Monday, August 27, 2007

Making a Monster: The Trouble with Adolescents

The teenage years are an artificial creation. The word teenage was coined in the 20th century to denote a somewhat undefined period in a person’s life between childhood and adulthood (typically heralded by the onset of puberty). No one in the western world would now be unfamiliar with the concept of “teenager.” Likely enough they would consider the teenage years and all its connotations something as common and natural as the bodily changes that go along with adolescence. But the concept of the teenage years did not exist in the minds of the ancients—nor even among the somewhat liberated generation of the 1920s.

Let us first consider what the connotations of the teenage years are today. The typical teen is expected, first and foremost, to be in a class unto himself. Too old to associate with younger children, and too independent and unsettled to associate with adults, he (or she, just as often) is expected to co-exist with his peers in all of his scholastic and most of his free-time pursuits. He is expected to follow their manners, their morals, and their styles of dress and speech. Parents expect their teenage children to be neutral toward them at best, and more likely hostile. Behavior that fathers and mothers would have called rebellious fifty years ago is now considered simply teenage. “Oh, well, she’s a teenager,” parents will say as they roll their eyes. “Can’t wait to push her off to college.”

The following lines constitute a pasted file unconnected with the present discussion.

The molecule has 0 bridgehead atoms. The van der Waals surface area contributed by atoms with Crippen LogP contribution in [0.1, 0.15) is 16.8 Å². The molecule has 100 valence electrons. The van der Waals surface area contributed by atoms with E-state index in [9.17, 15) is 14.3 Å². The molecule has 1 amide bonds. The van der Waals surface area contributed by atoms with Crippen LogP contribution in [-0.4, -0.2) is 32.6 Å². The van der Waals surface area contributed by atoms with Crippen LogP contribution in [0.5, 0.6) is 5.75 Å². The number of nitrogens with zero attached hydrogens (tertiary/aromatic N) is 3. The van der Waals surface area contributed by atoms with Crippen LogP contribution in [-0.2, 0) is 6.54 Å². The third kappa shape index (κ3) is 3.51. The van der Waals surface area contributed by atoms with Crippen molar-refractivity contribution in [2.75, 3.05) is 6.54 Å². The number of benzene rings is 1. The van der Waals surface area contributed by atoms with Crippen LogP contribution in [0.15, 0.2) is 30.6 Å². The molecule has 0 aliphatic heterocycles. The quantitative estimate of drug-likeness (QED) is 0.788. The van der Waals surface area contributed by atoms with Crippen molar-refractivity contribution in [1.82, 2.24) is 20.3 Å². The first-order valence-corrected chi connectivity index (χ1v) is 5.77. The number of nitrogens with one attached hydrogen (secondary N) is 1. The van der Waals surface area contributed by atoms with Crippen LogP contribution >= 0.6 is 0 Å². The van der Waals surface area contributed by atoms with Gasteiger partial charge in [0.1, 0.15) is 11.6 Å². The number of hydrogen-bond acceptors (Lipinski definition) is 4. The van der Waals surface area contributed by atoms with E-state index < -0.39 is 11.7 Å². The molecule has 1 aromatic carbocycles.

This combination of cultural pressures, low expectations, and consequently abysmal parenting has produced a teenage culture that is unique from either young children or adults. Childhood is the innocent phase, when the child is trusting and copies his parents’ behavior, and tags along behind older children to be “with the big boys.” Adulthood is the steady phase, when the person has “settled down” and has acquired the judgment, circumspection, and wisdom that mark maturity. Adolescence is the rebellious phase, the questioning phase, a time for a young person to “spread her wings” and try out new things and new behaviors. Sexual promiscuity is expected. One also notices an extreme sameness in the teenage culture, a product of the overwhelming pressure to conform that exists there. For all of its talk about uniqueness, the teenage culture is internally as regular as a uniformed army. Hence the surprise of adults at home schooled children in ordinary clothes. Whether the fad be ripped jeans, studded belts, pocket chains, backwards hats, two shirts (women only), baggy pants (men only), pant-skirts, nose rings, colored hair, or what have you, chances are that 95% of the teenage culture will adopt it. The uniformity is not confined to clothing alone. Speech patterns, musical taste, and even expressions and styles of walking seem to be heavily influenced by the actions of one’s teenage peers.